DNA analysis and small-scale admixture events

This paper ("Calculating expected DNA remnants from ancient founding events in human population genetics"; provisional PDF) concludes, based on a series of computer simulations:
while genetic data may be sensitive and powerful in large genetic studies, caution must be used when applying genetic information to small, recent admixture events. For some parameter sets, genetic data will not be adequate to detect historic admixture. In such cases, studies should consider anthropologic, archeological, and linguistic data where possible.
The authors point out that:
While genetic studies can provide considerable information, they are also accompanied by variation and stochasticity. Because of these limitations, even the most complete studies of human populations have been called “not unequivocal”[21] or “sobering”[22] by those conducting the research. Recent reports have also addressed the limited depth of current genetic studies[23], indicating that most studies make conclusions after sequencing less than 1% of subjects’ genomes, and sampling only small numbers of a population. Such methods can be especially problematic when dealing with historic admixture events that are very small. The difficulty is a function of the current architecture of genetic studies: researchers sample loci from a group of individuals and categorize individuals into groups based on which alleles they have at the loci tested[24, 25]. These categorizations are determined based on the most prevalent or probable genetic markers in an individual’s genome. The results of these studies, then, can overlook genetic markers that simply are not sampled, which is common in small admixture events. Additionally, stochastic events can lead to allele fixation and further complicate matters, particularly in small populations. It has been suggested that studies of even the largest migrations should couple genetic information with archeological, anthropological, and linguistic data[26].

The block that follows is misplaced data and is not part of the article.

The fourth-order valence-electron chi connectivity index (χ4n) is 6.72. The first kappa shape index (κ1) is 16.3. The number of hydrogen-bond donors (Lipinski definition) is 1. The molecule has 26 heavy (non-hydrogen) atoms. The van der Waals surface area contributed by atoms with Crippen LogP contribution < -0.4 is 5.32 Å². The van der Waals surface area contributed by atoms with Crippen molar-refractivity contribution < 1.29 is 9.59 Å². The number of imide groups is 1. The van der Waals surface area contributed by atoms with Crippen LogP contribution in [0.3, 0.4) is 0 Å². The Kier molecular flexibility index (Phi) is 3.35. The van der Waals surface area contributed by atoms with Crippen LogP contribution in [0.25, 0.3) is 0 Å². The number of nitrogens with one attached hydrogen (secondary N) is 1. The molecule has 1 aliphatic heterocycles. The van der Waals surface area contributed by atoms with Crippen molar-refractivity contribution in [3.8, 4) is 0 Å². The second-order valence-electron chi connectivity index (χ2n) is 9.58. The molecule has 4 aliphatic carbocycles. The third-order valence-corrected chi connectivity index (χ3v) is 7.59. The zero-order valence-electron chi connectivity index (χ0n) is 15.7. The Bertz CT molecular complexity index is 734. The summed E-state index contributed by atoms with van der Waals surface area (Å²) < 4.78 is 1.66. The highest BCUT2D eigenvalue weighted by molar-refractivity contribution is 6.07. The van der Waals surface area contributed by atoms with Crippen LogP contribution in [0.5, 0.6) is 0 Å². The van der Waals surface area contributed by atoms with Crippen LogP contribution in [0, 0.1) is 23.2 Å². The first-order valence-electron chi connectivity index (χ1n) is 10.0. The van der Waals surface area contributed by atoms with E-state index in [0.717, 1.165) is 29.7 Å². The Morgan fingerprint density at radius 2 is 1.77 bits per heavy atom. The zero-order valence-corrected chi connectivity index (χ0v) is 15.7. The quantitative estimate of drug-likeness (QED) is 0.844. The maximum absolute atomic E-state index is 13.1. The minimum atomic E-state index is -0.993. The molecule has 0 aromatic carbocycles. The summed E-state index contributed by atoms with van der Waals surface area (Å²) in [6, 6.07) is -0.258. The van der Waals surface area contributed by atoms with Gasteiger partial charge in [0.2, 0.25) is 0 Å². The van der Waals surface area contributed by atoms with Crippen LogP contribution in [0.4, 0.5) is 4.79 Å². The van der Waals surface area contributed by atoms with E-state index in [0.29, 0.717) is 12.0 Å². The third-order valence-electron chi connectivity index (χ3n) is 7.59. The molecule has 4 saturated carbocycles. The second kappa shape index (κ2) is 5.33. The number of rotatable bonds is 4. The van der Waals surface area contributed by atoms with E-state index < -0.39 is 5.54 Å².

The simulation results aren't too surprising:
The sizes of the migrant and native populations are fundamental for an understanding of expected allele frequency. With time since admixture as low as those we consider in our simulations, the most important factors are the sizes of the migrating and native populations. In our simulations, if the native population is large, changing the migrating population size results in a change of mean final allele frequency from .0243 to .0010. If the native population is small, those numbers change to .5016 and .0407. These are the most significant differences illustrated by our simulations and they attest to the important role of population sizes. Researchers should not expect to find many alleles from a small migratory group of 50 individuals in a large population today, even if sampling methods are exhaustive.

Sample size matters. Or, to kick a (hopefully) dead horse, why DNAprint is crap:
The average final allele frequency of the migrant allele in our population from the second simulation was 1.017%. We calculated the cumulative density function (CDF) for a genetic study that samples 50 loci for each individual and where the probability of detecting the migrant allele is equal to the probability found in our simulations. The CDF demonstrates that in 60% of individuals sequenced for 50 loci, we would not expect to find a single migrant allele (Figure 7a). Furthermore, we will only find more than one migrant allele in 9% of the subjects examined.